Ramachandra Raju, J.
1. The plaintiff in O. S. No. 54 of 1973 on the file of the Court of the District Munsif. Dhone is the petitioner. He filed the suit against the respondent to recover some money on the basis of a promissory note said to have been executed by him in his favour. The respondent denied the borroving of any money from the petitioner and the execution of any promissory note in his favour. The petitioner filed an application, out of which this revision has arisen, requesting the Court to direct the respondent to attend the Court and give his specimen left hand thumb impression for the purpose of comparing the thumb impression in the suit promissory note by a Fingerprint Expert to find out whether the thumb impression in the suit promissory note is that of the respondent or not. The respondent opposed it by filing a counter stating that the petition is not maintainable and contending that there is no provision of Jaw under which a Court is empowered to direct a party to attend the Court and give specimen thumb impression for the purpose of comparison by a Finger-print Expert. It was argued before the lower Court and the same argument was pressed before me on behalf of the respondent that the only provision contained in the Evidence Act with regard to giving specimen writing or thumb impression in Court is the one contained in para 2 of Section 73 and under it a court can direct any person present in court to write any words or figure for the purpose of enabling the court to compare the words or figures so written with any words or figures alleged to have been written by such person and the same can be done with necessary modifications to thumb impressions also and that provision does not give any power to direct a party to be present in court for the purpose of giving specimen signature, writing or thumb impression for the purpose of sending the same to a Handwriting or Finger print expert for comparison. This contention was accepted by the lower court and it came to the conclusion that when the respondent is represented by an advocate and is not present before Court he cannot be directed to be present in Court as required by the petitioner. The lower Court also said that as provided under Article 20(3) of the Constitution of India an accused cannot be compelled to give his thumb impression. I fail to understand why Article 20(3) of the Constitution was mentioned because it relates only to accused persons. Moreover what is provided under Article 20(3) is that no person accused of any offence shall be compelled to be a witness against himself. What is meant by 'to be a witness against himself' was considered by the Supreme Court in State of Bombay v. Kathi Kalu, : 1961CriLJ856 and there, the Supreme Court said that Clause (3) of Article 20 is directed against self-incrimiaation by an accused person by giving personal testimony. When an accused person is called upon by the Court or any other authority holding an investigation to give his finger impression or signature or a specimen of his handwriting, he is not giving any testimony ot the nature of a 'personal testimony' and giving of finger impressions or of specimen writing or of signatures by an accused person, though it may amount to furnishing evidence in the larger sense, is not included within the expression 'to be a witness'. Whatever it is, we are not concerned here with any accused person. We are concerned only with a party in a civil suit.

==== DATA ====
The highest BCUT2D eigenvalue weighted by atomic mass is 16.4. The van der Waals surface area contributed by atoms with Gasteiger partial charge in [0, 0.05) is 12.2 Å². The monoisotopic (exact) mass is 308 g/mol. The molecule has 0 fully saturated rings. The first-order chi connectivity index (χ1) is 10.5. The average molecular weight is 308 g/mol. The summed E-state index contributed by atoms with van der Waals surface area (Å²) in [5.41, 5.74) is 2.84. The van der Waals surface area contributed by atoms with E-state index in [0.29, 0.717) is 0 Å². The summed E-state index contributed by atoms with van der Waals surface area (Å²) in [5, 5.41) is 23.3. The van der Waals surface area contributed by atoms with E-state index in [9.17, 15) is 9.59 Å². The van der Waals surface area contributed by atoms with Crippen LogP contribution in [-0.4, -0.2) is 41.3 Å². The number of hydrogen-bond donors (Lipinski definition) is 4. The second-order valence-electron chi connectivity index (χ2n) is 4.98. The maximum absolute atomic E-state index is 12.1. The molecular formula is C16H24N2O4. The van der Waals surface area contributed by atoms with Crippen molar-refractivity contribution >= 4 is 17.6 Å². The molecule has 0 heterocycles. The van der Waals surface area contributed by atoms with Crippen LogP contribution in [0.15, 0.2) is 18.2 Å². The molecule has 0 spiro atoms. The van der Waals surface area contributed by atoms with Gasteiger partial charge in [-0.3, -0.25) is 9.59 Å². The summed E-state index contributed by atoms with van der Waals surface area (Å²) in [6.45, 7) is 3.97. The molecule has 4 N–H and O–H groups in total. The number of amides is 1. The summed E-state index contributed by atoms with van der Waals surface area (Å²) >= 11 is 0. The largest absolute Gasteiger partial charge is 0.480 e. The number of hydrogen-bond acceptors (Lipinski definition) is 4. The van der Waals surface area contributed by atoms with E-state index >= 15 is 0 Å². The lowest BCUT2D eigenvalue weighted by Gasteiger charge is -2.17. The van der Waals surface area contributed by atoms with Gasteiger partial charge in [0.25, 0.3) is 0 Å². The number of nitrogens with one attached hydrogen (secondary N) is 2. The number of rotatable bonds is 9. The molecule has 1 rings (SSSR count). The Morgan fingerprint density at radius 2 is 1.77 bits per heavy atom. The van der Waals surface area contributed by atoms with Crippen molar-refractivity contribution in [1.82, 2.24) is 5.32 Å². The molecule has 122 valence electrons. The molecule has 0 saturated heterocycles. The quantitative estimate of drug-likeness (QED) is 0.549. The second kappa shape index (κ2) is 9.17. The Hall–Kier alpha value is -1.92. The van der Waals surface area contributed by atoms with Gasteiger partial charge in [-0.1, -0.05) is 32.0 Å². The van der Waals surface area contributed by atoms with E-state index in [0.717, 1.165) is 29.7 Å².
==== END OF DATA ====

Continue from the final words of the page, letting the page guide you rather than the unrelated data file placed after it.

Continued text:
2. While rejecting the application of the petitioner, the lower Court has said that when the suit summons was served on the respondent by the Court Amin he has affixed his thumb impression on the return and that thumb impression is available for comparison by a Finger-print Expert and the petitioner can send the thumb impression on the promissory note and the thumb impression available on the suit summons for comparison to a Finger-print expert. But is was argued on behalf of the petitioner that it is the contention of the respondent that he did not put the thumb impression in question and the Court Amin might have taken the impression of somebody else and not his. Under these circumstances, it is necessary that the thumb impression of the respondent should be taken in Court for the purpose of comparison.
3. Therefore, the point for consideration is whether the Court has power to direct a party to be present in Court and five his thumb impression or signature or and writing, as the case may be, for sending the same to an expert for the purpose of comparison with the disputed ones.